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Accelerated observers

  1. Nov 8, 2009 #1
    1. The problem statement, all variables and given/known data

    In a laboratory, a pion moves in a circular orbit of radius r and period T as measured
    in the lab frame. How much proper time elapses during one revolution as seen by the
    pion?


    2. Relevant equations

    Let period = T
    Let radius = r
    Let v = velocity

    (1) v = (2 * pi * r) / T

    Equation of time dilation
    (2) T(proper time) = T / gamma
    where gamma is the usual Lorentz factor

    3. The attempt at a solution

    This is an accelerated problem since the velocity of the pion particle is constantly changing (well, it's direction). I tried to plug in equation (1) into equation (2) but I realised gamma is not constant since the velocity is changing.... so how should I approach this problem. Help!

    Thank you!
     
  2. jcsd
  3. Nov 10, 2009 #2

    gabbagabbahey

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    Gold Member

    First, your equation for proper time doesn't look right to me...

    Second, what is the fundamental difference between velocity and speed? Which one of these quantities is [itex]\gamma[/itex] actually dependent on?

    Third, is this really all the information you are given? Are you not told how (or if) the speed of the particle varies along its orbit?
     
  4. Nov 11, 2009 #3

    Hi there,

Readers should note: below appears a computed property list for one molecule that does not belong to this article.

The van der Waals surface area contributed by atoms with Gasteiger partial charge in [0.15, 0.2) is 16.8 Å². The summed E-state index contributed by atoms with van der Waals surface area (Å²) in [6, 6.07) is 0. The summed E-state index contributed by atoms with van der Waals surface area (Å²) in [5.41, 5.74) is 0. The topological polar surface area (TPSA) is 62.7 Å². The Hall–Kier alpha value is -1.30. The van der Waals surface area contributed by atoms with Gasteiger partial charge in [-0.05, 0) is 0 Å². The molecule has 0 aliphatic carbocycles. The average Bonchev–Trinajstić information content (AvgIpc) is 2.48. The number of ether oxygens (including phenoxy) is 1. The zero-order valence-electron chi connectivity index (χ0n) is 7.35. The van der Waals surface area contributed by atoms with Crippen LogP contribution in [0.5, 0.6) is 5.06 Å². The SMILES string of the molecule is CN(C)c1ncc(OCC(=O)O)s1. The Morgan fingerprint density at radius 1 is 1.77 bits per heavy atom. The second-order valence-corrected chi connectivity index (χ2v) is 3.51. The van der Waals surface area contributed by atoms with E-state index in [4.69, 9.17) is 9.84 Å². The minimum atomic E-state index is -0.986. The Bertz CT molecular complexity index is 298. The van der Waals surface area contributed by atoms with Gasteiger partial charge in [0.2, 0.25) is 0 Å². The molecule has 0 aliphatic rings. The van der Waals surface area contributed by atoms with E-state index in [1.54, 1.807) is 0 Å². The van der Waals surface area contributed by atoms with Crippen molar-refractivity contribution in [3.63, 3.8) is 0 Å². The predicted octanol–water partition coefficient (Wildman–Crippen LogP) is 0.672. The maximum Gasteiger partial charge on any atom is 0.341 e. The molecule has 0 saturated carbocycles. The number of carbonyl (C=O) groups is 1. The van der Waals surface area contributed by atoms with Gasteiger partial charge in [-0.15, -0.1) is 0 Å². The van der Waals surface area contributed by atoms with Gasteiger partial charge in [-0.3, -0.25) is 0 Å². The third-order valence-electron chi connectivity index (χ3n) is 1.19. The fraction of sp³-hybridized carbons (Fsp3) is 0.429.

(i) Is it ture that the time dilation equation: Lab frame's time = Lorentz factor * Proper time?

    (ii) hm, velocity is a vector, whereas speed is the magnitude of speed. If the particle is moving round a circle, is it right to say that its magnitude of velocity is constant since only the direction is altering? Can one then infer the Lorentz vector is also a constant since it depends only on the square of velocity?

    (iii) That's all the information I get, it just says the particle is going in a circular orbit of radius r and period T as measured in the lab frame. It's asking me to compute the proper time.
     
  5. Nov 11, 2009 #4

    gabbagabbahey

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    No. Look up the definition of proper time.

    If the particle is undergoing uniform circular motion, then yes, its speed will be constant and so will the Lorentz factor.

    I would assume that the particle is undergoing uniform circular motion then (although you should double check that this is what your professor intended before handing in your assignment).
     
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